“A constant fire shall be kept burning on the altar; it shall not go out” (Vayikra 6:6).
This week, our family is observing the eleventh anniversary of the passing of my father-in-law, Rabbi Paul E. Schuchalter, of blessed memory. He had served for many years as rabbi of Congregation Sons of Israel in Suffern, New York. He also served as Jewish Chaplain of the Good Samaritan Hospital. Upon his retirement, he remained active in his rabbinic work, teaching and counseling.
He had a magnificent voice and often served as hazan as well as rabbi of his congregation. He chanted the Torah portion in synagogue each week, as well as delivering sermons and then giving a class after services. He had an amazing work ethic, feeling that he always needed to be available to congregants any time of day or night. He was the first to arrive at synagogue services each morning, and the last to leave.
Aside from his synagogue and chaplain duties, he was very involved in civic affairs. He was the honorary Jewish chaplain of the Suffern Fire Department. He was active in interfaith work. He represented the Jewish community at many civic events. He had a great breadth of knowledge and seemed to have an appropriate story or anecdote for every occasion. He loved to speak in Yiddish; he enjoyed a good “vort” in Torah; he was an avid reader on many topics, most of which related to his Torah and pastoral interests. He was proud to be a direct descendant of the famed Hassidic Master, Rabbi Levi Yitzhak of Berdichev, and won the hearts of many of the Hassidim in Rockland County when they learned of his “yihus.” He had a wonderful sense of humor and a quick wit.
At the same time, though, he took his role as rabbi quite seriously. He carried himself with dignity. He was a handsome man with a ready smile. He had an aura of wisdom and authority that was genuine. In his latter years, with the serious decline of his health, he lived in an assisted living residence. He insisted on wearing a jacket and tie to each meal, even though the residents there generally dressed quite informally. Although he was not in the best of health, he saw himself not as a “patient” but as a rabbi who could offer assistance to others. On our many visits, we saw him offering words of encouragement to others. He counseled children of some of the residents on how to cope with an elderly and sickly parent. In short, he never stopped serving as a rabbi until his health declined precipitously.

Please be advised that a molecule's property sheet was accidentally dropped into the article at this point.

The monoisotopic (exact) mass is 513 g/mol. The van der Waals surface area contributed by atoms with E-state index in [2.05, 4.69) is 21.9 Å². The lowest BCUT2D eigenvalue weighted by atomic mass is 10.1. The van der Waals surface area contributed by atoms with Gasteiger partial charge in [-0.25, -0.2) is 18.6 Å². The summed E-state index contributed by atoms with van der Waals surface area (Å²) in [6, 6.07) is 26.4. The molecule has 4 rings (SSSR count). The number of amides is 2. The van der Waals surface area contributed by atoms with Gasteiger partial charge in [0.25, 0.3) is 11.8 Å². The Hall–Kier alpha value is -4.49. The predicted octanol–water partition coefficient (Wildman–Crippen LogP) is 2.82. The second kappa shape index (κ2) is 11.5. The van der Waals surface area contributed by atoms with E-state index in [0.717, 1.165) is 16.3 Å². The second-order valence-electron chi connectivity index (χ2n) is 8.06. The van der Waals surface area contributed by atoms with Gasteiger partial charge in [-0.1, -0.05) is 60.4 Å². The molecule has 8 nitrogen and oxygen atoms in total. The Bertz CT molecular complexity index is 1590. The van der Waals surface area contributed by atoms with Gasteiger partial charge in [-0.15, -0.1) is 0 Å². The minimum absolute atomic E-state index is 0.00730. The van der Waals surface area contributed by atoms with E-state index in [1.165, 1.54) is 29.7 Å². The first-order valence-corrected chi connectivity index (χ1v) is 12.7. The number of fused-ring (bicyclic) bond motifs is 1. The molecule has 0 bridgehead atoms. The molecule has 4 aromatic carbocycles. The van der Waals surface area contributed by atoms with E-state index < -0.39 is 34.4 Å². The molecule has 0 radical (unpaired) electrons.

In Psalm 1, the Psalmist praises the righteous person: “His delight is in the Torah of the Lord; and in His [his] law does he meditate day and night.” Rashi, in a comment made on a Talmudic discussion (Kiddushin 32a), interprets this verse as follows: “Initially it is called the Torah of the Lord; but once he has studied and learned it, it is called his [the person’s] Torah.” Rabbi Paul E. Schuchalter took God’s Torah and—through his study, devotion and dedication to his community—he made it his own Torah. The Torah was the fabric of his life; it was his strength and the length of his days.
To our family, and to the many people who knew and admired him, Rabbi Paul E. Schuchalter is an eternal light. His wisdom, guidance and kindness will continue to impact on us. He was a Torah personality whose very essence was composed of devotion to Torah and the Jewish people. His memory is a blessing. “A constant fire shall be kept burning on the altar; it shall not go out” (Vayikra 6:6).